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Technical Support
(Historical information only. We hope you find it to be a beneficial resource)

Checking your Disk Space Usage

To check your disk usage, you must log into the server via Telnet. Our FAQ on using the Telnet communication protocol will walk you through the built-in windows 95 version. Other users will need to obtain a telnet client from their software vendor or from one of the free software sites listed on our Resources page.

Once you have logged into the server, you will be at the te.netmand prompt in your root directory. Typing the following:

    du -s

will yield a number like:

    6785       .

This figure is in kilobytes. If you divide it by 1024 you will have the megabytes it represents (6785/1024 = 6.625 megabytes).
This represents the space used by your WebPages, graphics and other supporting files. If the number seems a little large to you, try typing this command:

    du -s * | more

and you will be presented with a list of your subdirectories and their sizes. This will help you track down the largest areas of your site. You will need to run these commands in any other directories on the server that you have.

For example, if you have had us enable your anonymous ftp directories (we strongly discourage this), you will need to check them also. To do this, follow these steps:

    cd /mnt/ftp/yourIPaddress/

Then again type:

    du -s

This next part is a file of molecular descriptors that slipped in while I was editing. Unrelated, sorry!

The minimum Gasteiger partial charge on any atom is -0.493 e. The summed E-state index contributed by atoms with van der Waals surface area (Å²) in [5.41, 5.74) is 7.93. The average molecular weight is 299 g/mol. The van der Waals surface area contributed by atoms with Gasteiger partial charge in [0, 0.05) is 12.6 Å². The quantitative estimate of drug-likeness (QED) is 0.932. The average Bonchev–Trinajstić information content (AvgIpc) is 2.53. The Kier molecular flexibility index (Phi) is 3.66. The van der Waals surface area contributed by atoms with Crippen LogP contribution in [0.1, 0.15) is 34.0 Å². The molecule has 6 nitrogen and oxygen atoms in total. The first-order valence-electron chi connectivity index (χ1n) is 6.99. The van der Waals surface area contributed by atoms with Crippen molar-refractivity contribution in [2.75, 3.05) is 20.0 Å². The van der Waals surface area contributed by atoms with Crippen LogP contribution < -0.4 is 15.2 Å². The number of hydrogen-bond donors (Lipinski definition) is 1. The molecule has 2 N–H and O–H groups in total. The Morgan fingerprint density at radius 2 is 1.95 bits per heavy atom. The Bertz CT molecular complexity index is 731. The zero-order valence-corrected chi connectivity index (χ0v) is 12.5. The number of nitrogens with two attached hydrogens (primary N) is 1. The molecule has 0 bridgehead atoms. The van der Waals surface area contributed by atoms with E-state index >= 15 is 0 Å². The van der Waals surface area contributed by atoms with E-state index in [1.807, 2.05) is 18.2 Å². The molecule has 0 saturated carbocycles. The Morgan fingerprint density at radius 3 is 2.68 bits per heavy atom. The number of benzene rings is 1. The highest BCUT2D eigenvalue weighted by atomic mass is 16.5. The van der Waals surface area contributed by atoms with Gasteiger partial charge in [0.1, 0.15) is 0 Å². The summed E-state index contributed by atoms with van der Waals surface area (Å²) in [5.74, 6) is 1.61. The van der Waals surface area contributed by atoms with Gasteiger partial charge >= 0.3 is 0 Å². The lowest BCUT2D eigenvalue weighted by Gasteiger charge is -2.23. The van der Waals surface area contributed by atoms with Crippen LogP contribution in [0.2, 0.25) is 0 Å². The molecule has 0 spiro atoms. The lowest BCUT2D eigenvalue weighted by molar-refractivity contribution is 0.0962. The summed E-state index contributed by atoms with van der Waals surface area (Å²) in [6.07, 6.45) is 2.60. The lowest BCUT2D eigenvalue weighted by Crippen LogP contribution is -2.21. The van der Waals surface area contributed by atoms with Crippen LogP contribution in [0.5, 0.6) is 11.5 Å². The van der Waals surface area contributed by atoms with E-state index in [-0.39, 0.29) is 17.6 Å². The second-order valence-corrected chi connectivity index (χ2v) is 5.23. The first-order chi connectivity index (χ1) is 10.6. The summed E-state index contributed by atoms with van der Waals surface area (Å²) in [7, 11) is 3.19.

Again, the resulting figure is in kilobytes. This would be added to the figure obtained above.

Note 1: If you do not know your IP address, you may find it by typing this command at the Telnet prompt:

nslookup yourdomainprefix

For example, if your domain name is, you would type:

nslookup bob

You may also find your IP address by using a utility on our website; please click here.

Note 2: Most users will not have their Anonymous FTP directory enabled.

Now check how much space your mail boxes are using. Change directories by typing:

    cd /var/mail/

Then type:

    ls -ald yourUserID*

For example, if your userID is bob, type:   

     ls -ald bob*

The result will look something like the ones below. The figures are in bytes (the * after the userID lets you list all of your userID's at once).

	 -rw------- 1 bob  bbsuser     1254 Mar 7 10:58 bob
	 -rw------- 1 bob2 ftponly        0 Mar 6 07:54 bob2
	 -rw------- 1 bob3 ftponly        0 Mar 7 10:58 bob3
	 -rw------- 1 bob4 ftponly 25654321 Mar 6 07:54 bob4
	 -rw------- 1 bob5 ftponly    14495 Mar 7 10:15 bob5

In this example, we see that bob and bob5 have a reasonable amount of mail awaiting them and bob2 and bob3 have checked their mail recently and their mail client removed the mail from the server when they were done. It would appear that bob4 has not been retrieving his mail or that his mail program is set to leave mail on the server after retrieval. His mailbox now contains about 24 megabytes. Added to the 6.625 from the example at the top of this FAQ, this site's usage is over 30 megabytes and will incur additional charges. Mail boxes that contain more than 10 megabytes are considered irretrievable and are periodically emptied automatically by the system. Be sure to keep your mailbox sizes down to minimum to ensure that important mail is not deleted.

Those who exceed their allotted amount of space will be charged for the extra space.   Our Pricing Page contains our latest rates.

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